When the students were not working on their Adinkra stamps, or making handmade paper, they were each designing a book focusing on their personal interests, beliefs, etc.

Each book was folded and cut from a single sheet of white paper. The students glued their stamped handmade paper to the front and back covers.


Besides the homework research assignment on the history of Adinkra, students were assessed on: their Adinkra symbol design and craftsmanship of printing; the continuity of their idea or theme, craftsmanship and effort for their handmade book; the number of handmade paper pieces (at least 5); and their responsibility in the art studio classroom.



Thursday, April 21, 2011

Handmade Paper with Middle School Students (Part 2)

Pulling sheets of corn and abaca fiber pulp with a mould and deckle

In my classroom, the 8th grade Art 2 students at Oakville Middle School each made five or more pieces of handmade paper from the corn, abaca and cotton fiber they helped process.  When they weren't making paper at one of the four workstations, they were designing the pages for their own handmade book.

 Multiple workstations set up with pigmented abaca and cotton pulp

 Moving a freshly couched sheet of pigmented abaca and cotton paper onto second tray to be sponged

Sponging excess water through a layer of pelon "felt"

Rolling the damp paper flat with rolling pin (bottom) and couching a sheet of paper (top right)

Removing the top pellon "felt" (bottom) before moving paper to the window to dry

HMP drying on classroom window overnight with students' nametags on each sheet

Students experimenting with colored pulp

More experimenting with colored pulp

Saturday, April 2, 2011

Handmade Paper from Corn Fiber with Middle School Students

My Art 2 8th grade students at Oakville Middle School are currently learning the process of making handmade paper from plants. Although my school is located in the suburbs south of St. Louis, I live almost an hour away, northeast of St. Louis at the edge of the Illinois prairie. Corn leaves and husks, collected from the field across the lane from my home garden, were cut into small pieces by the students, soaked overnight and cooked in sodium carbonate in the classroom.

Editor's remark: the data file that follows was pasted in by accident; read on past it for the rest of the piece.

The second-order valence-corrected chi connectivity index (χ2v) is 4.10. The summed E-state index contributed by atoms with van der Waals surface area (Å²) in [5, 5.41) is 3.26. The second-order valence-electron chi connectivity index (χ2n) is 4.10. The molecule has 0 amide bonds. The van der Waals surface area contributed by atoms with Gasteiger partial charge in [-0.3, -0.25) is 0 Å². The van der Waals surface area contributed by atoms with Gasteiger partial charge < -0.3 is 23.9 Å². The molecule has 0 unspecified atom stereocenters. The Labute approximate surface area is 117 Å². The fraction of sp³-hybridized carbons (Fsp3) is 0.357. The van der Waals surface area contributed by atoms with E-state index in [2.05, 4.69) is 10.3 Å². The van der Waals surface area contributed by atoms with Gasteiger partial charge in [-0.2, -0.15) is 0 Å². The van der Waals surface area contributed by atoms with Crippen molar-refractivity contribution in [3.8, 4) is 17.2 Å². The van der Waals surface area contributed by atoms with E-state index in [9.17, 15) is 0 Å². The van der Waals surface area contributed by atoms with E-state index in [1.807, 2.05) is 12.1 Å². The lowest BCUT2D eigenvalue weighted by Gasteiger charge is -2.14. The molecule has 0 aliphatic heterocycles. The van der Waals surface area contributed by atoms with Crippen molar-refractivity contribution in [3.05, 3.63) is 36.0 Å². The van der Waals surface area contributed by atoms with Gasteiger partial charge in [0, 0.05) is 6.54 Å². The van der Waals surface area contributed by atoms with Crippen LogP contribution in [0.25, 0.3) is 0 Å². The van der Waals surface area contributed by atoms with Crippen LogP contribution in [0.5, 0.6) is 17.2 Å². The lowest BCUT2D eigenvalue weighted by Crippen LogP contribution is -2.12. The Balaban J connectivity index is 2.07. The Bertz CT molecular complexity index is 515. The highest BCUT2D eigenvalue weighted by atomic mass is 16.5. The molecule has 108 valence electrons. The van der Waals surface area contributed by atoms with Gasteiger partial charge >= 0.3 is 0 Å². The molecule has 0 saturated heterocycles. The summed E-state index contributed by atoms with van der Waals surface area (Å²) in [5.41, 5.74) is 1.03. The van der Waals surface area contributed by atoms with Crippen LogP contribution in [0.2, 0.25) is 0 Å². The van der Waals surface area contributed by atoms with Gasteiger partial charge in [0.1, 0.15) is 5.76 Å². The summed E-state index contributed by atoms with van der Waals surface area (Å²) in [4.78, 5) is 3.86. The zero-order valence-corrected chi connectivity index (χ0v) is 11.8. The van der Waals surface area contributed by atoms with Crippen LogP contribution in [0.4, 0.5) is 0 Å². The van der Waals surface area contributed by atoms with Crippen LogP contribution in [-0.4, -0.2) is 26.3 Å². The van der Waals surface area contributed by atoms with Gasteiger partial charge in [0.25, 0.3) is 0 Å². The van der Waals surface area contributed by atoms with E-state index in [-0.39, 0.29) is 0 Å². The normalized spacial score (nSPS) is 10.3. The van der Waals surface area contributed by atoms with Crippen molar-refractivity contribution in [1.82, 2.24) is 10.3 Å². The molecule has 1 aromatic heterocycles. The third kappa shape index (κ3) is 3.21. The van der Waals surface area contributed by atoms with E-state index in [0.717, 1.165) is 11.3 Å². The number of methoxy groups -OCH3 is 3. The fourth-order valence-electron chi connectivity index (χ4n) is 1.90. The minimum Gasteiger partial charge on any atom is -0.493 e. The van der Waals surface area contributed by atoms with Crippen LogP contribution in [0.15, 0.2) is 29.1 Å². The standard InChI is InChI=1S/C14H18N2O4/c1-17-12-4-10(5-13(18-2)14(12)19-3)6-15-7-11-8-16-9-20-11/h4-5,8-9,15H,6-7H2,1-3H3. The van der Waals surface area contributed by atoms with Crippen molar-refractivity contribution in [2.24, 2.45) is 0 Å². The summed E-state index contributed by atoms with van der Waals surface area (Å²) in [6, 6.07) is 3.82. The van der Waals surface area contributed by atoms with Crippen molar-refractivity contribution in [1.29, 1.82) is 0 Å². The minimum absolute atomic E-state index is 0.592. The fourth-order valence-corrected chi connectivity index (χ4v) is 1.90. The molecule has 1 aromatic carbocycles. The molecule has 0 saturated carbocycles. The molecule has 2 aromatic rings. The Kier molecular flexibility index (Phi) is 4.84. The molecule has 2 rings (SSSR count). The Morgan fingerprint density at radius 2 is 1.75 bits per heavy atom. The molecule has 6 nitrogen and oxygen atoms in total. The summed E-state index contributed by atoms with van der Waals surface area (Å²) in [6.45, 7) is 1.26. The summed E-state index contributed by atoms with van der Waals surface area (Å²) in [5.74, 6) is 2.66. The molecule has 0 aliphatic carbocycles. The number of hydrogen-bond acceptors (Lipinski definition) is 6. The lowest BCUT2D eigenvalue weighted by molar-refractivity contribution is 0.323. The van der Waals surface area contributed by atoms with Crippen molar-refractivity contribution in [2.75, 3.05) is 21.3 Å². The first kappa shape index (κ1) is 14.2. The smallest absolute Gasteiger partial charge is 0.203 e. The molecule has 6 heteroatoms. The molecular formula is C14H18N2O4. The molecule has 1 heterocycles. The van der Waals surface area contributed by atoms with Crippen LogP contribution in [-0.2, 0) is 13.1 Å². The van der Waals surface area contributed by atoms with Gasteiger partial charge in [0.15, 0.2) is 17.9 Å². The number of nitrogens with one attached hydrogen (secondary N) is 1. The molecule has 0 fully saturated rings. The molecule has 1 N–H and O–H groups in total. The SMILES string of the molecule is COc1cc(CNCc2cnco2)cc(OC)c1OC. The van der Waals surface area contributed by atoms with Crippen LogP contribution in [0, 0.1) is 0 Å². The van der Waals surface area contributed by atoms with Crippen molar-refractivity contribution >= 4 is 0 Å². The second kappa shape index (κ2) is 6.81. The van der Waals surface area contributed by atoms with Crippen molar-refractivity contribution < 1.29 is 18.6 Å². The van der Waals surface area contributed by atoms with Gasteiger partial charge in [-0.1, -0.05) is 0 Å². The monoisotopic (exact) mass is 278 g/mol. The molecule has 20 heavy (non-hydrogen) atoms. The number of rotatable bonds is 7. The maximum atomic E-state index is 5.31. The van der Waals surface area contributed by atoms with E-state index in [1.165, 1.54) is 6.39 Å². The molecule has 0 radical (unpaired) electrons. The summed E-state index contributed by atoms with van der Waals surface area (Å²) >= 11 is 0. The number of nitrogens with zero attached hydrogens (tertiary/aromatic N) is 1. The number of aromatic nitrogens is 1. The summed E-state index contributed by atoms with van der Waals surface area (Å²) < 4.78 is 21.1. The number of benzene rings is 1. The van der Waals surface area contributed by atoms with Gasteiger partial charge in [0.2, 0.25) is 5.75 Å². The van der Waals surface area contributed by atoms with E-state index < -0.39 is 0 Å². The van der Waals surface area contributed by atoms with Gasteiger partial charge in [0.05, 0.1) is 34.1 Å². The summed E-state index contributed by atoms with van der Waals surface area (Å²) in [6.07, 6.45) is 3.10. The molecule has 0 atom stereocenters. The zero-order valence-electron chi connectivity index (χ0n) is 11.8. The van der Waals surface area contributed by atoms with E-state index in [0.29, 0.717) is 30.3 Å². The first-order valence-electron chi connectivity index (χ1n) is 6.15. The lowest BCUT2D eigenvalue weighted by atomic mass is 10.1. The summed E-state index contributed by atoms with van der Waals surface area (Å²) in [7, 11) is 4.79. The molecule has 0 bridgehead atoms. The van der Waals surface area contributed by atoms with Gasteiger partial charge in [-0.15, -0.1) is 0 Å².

When the corn pieces were cooked until the fibers pulled apart, the pot was cooled. The fiber was rinsed until the lignen was removed from the fibrous cellulose.

Since we do not have a hollander beater at school, the cooked fiber was processed (macerated into individual fibers) in my Mark Lander "Critter" at my home studio and returned to school the next day. I did add some cotton and abaca to the corn fiber in the beater so the pulp would drain slower when making sheets of paper.

When teaching adults, I add formation aid (added to water in vat of pulp to raise the viscosity and slow drain time when pulling sheet of paper) and sizing (added to water in vat so dry paper may be painted on with a wet medium later) to the vat, but the sizing caused a rash on the hands of one student a few years ago. Now, I include formation aid and sizing only on the vocabulary study guide for my middle schoolers.

Since the students will be using colored pulp in addition to the corn pulp, they soaked and beat up cotton and abaca linters with a wiz mixer in the classroom. Everyone had the opportunity to take a turn.

Pigment and a retention agent was added to color the pulp for papermaking next week.  Besides experiencing the process, the students will also be expected to learn and understand the vocabulary, basic chemistry and history of papermaking.  Students will be assessed for this project through observation, group/individual discussion, a reading/research written response, a written vocabulary quiz, and the final development and creation of their artwork.